The National Institute for Health and Clinical Excellence (NICE) has issued full guidance to the NHS in England, Wales, Scotland and Northern Ireland on this procedure.

As part of the NICE's work programme, the current guidance was considered for review but did not meet the review criteria as set out in the IP process guide. The guidance below therefore remains current.


Partial left ventriculectomy is used to treat patients with irreversible (end-stage) heart failure secondary to dilated or hypertrophic cardiomyopathy, valvular disease, or Chagas' disease. Although more generally indicated in patients with non-ischaemic disease, it has also been used in some patients with ischaemic heart disease.

Dilated or congestive cardiomyopathy occurs when the left ventricle becomes dilated and loses function as a result of globally reduced muscle function.Hypertrophic cardiomyopathy results from the thickening of the heart wall muscles and in its obstructive form leads to reduced blood flow. Symptoms of heart failure include oedema, shortness of breath, dizziness, fainting, fatigue and angina pectoris. Arrhythmias and thrombus or embolus may result from the reduced function of the left ventricle and if left untreated may lead to heart attack and death.

Partial left ventriculectomy (PLV) seeks to restore left ventricular function by reducing cardiac volume (and left ventricular wall tension) through the resection of the posterolateral wall of the left ventricle. In lateral PLV, either on a beating heart, or via cardiopulmonary bypass, an incision is made at the apex of the left ventricle and extended towards the base and a wedge shaped portion of the left ventricle is resected, leaving the papillary muscles intact where possible.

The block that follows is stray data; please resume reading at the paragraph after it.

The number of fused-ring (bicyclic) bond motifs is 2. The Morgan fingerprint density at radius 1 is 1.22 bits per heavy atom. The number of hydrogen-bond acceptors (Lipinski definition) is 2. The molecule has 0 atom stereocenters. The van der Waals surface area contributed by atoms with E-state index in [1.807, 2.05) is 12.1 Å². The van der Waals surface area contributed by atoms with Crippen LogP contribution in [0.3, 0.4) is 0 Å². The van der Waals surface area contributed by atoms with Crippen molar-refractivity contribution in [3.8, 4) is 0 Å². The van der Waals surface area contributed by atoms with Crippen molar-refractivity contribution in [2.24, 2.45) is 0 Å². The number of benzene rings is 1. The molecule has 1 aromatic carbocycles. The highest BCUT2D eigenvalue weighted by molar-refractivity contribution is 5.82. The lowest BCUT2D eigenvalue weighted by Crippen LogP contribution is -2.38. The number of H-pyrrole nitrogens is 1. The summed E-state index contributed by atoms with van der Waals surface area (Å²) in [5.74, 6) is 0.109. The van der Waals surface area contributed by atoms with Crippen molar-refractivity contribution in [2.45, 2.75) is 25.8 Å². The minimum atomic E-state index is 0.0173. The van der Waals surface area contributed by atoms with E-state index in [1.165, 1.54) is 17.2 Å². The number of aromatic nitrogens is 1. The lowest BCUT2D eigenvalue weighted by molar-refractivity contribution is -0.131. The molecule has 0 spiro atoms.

PLV is often accompanied by valvuloplasty (or mitral annuloplasty) to prevent postoperative mitral regurgitation. Extended PLV additionally excises the papillary muscles and the mitral valve where there is organic disorders, or if the distance between the papillary muscles is insufficient to allow adequate reduction in ventricular dimensions. In anterior PLV the area between the left anterior descending artery and the attachment of the left anterolateral papillary muscle is resected and closed as per lateral PLV (i.e. sutured in two layers).

Surgical alternatives to PLV include coronary artery bypass grafting (CABG), cardiac transplant, intraaortic balloon pumping and left ventricular assist devices (LVAD). Conceptually similar ventricular volume reduction procedures include mitral valve repair (mitral annuloplasty), endoventricular circular patch plasty and left ventricular aneurysmectomy. Medical therapy includes vasodilator therapy, digitalis, and dobutamine infusion.

Coding and clinical classification codes for this guidance.

Your responsibility

This guidance represents the view of NICE, arrived at after careful consideration of the evidence available. When exercising their judgement, healthcare professionals are expected to take this guidance fully into account, and specifically any special arrangements relating to the introduction of new interventional procedures. The guidance does not override the individual responsibility of healthcare professionals to make decisions appropriate to the circumstances of the individual patient, in consultation with the patient and/or guardian or carer. 

All problems (adverse events) related to a medicine or medical device used for treatment or in a procedure should be reported to the Medicines and Healthcare products Regulatory Agency using the Yellow Card Scheme.

Commissioners and/or providers have a responsibility to implement the guidance, in their local context, in light of their duties to have due regard to the need to eliminate unlawful discrimination, advance equality of opportunity, and foster good relations. Nothing in this guidance should be interpreted in a way that would be inconsistent with compliance with those duties. Providers should ensure that governance structures are in place to review, authorise and monitor the introduction of new devices and procedures.

Commissioners and providers have a responsibility to promote an environmentally sustainable health and care system and should assess and reduce the environmental impact of implementing NICE recommendations wherever possible.